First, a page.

CONSIDER THE MESS OF STARS
Like a legion of ghosts, I swear I can taste them
some nights: the burn & tickle & fade.
What does prayer do, if not call the dead back to us?
Most days, I treat the dead poorly. I hide from them
in orange groves, rotted oranges at my feet. I have no choice
but to eat. I have never been the sow, heavy-bellied,
grazing over grasses in a field. I have never been the field,
grazing the horizon. I have never been
older than I am at this minute, or more
alive. When you lose a parent, people pity you.
When you lose a child, people avoid you like the spring
freeze that comes to kill anything that grows wild.
Let me be clear: living isn’t the question.
The wings of the mosquitoes fall to rest
in the dirt. With rain & the remains of a heaven
that has been hollowed of prayer.
What is the desire to live, if not a desire for failure?
In the groves tonight, the stars are so clear.
A horn sounds on the highway.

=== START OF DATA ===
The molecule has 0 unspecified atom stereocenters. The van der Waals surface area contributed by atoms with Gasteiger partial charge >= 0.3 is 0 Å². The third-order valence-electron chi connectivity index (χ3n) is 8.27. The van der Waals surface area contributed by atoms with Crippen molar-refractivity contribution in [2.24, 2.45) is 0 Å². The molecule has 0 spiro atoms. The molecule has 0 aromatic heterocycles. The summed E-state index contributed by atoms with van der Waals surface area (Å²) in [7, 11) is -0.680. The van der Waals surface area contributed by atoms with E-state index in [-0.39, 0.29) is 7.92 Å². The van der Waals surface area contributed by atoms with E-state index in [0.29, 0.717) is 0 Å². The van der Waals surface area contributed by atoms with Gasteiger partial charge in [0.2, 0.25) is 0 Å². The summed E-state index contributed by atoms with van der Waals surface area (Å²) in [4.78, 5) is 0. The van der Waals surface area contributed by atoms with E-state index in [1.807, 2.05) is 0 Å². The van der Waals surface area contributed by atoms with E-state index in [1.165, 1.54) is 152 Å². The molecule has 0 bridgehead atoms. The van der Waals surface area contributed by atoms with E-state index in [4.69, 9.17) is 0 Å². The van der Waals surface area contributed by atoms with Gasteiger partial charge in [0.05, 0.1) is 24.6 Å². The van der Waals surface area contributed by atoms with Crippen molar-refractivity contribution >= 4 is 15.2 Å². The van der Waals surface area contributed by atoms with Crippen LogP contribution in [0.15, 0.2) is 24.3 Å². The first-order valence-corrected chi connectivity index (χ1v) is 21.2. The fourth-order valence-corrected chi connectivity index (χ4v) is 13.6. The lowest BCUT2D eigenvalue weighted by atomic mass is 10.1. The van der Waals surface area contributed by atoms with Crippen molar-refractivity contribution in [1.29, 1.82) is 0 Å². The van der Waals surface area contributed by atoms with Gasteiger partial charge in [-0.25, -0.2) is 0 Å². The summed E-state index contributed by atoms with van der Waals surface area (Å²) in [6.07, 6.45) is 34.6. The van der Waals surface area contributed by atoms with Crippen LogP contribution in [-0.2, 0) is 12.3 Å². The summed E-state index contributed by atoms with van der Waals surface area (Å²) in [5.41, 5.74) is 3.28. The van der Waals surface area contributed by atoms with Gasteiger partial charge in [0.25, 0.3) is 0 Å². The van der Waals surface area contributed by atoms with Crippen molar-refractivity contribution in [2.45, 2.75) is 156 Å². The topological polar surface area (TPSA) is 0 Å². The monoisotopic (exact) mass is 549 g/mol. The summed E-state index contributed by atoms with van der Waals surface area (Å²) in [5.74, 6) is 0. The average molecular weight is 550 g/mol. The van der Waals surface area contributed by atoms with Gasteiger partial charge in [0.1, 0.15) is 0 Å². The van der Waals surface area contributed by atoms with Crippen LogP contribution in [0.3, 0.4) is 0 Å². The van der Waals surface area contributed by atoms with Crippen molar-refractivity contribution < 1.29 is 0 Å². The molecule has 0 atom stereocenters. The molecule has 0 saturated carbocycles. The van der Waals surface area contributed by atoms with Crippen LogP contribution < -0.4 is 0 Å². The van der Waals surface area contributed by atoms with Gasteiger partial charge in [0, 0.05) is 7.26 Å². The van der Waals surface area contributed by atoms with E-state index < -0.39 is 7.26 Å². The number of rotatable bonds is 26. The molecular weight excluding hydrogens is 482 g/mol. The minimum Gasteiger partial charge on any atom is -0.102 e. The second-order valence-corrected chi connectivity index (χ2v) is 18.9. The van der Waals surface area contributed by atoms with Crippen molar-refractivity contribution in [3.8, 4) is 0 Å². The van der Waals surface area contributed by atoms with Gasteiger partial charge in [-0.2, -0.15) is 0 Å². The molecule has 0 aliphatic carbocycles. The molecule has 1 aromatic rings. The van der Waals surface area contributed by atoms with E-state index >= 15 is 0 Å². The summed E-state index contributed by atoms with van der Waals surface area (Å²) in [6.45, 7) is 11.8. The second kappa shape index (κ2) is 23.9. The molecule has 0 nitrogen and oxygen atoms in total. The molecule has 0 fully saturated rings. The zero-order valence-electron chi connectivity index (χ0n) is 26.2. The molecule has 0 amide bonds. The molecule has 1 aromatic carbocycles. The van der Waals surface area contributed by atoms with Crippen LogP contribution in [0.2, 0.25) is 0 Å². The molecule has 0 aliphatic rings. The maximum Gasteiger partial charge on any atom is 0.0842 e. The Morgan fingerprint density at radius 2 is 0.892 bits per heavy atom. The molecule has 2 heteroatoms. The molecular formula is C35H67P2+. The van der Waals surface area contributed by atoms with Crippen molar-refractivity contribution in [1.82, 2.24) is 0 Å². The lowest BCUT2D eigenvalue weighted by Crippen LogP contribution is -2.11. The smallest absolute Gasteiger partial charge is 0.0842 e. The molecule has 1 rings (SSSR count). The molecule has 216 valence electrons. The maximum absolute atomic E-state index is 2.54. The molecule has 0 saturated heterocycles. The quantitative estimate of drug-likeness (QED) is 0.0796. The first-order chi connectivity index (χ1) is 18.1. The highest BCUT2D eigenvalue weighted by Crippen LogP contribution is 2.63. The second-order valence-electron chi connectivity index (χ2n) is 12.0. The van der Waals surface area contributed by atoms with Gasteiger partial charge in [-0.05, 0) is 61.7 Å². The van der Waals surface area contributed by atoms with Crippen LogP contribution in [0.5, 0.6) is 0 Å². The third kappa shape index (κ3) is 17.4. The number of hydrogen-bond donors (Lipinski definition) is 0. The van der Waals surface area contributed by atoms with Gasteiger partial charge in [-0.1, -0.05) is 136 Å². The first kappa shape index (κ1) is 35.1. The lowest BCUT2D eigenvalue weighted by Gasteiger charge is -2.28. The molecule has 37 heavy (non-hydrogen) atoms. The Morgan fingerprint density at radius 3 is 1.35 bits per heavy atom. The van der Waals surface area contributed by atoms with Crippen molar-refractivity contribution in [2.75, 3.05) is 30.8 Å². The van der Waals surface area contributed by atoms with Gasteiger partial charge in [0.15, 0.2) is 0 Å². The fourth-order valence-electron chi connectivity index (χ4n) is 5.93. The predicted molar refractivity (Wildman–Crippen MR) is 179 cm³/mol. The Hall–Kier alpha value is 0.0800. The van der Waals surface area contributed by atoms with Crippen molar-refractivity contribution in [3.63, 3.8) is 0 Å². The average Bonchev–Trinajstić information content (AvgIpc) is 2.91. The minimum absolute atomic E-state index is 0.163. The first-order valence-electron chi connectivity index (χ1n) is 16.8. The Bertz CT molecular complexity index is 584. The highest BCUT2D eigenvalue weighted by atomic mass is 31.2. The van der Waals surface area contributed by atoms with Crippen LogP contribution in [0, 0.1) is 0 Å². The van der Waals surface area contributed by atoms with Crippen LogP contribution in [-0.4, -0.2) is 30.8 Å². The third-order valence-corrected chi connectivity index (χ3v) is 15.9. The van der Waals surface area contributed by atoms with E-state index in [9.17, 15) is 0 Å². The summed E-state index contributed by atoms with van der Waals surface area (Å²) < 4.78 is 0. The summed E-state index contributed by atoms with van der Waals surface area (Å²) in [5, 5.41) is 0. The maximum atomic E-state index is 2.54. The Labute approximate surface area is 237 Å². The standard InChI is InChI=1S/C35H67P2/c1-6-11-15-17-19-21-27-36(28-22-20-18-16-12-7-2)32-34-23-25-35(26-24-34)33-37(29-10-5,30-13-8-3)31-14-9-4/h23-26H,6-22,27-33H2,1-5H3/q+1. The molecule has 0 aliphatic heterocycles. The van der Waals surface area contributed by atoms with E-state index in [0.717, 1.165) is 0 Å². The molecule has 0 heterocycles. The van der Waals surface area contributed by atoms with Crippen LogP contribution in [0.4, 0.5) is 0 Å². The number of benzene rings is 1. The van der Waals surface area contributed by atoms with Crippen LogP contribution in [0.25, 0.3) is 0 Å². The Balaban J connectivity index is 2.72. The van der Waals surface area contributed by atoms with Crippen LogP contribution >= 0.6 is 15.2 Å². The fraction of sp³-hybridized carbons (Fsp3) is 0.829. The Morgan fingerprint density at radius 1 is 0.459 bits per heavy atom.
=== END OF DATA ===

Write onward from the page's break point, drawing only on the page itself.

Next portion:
The endless wind stirs the dirt. In my mouth:
the mosquitoes, their wings. A father.
A mother-in-law. A daughter.
Strangers who were once friends.
The mingle of stars, oblivious, & already gone.
Chelsea Dingman was born in Revelstoke, British Columbia and later raised in Edmonton, Alberta. She is currently a Visiting Instructor at the University of South Florida, teaching Poetry and Professional Writing. Her poems are forthcoming in such journals as the Cincinnati Review, Gulf Coast, and The Indiana Review. She is the author of Thaw, chosen by Allison Joseph to win the National Poetry Series (2016). Her chapbook, What Bodies Have I Moved, is forthcoming from Madhouse Press (2018).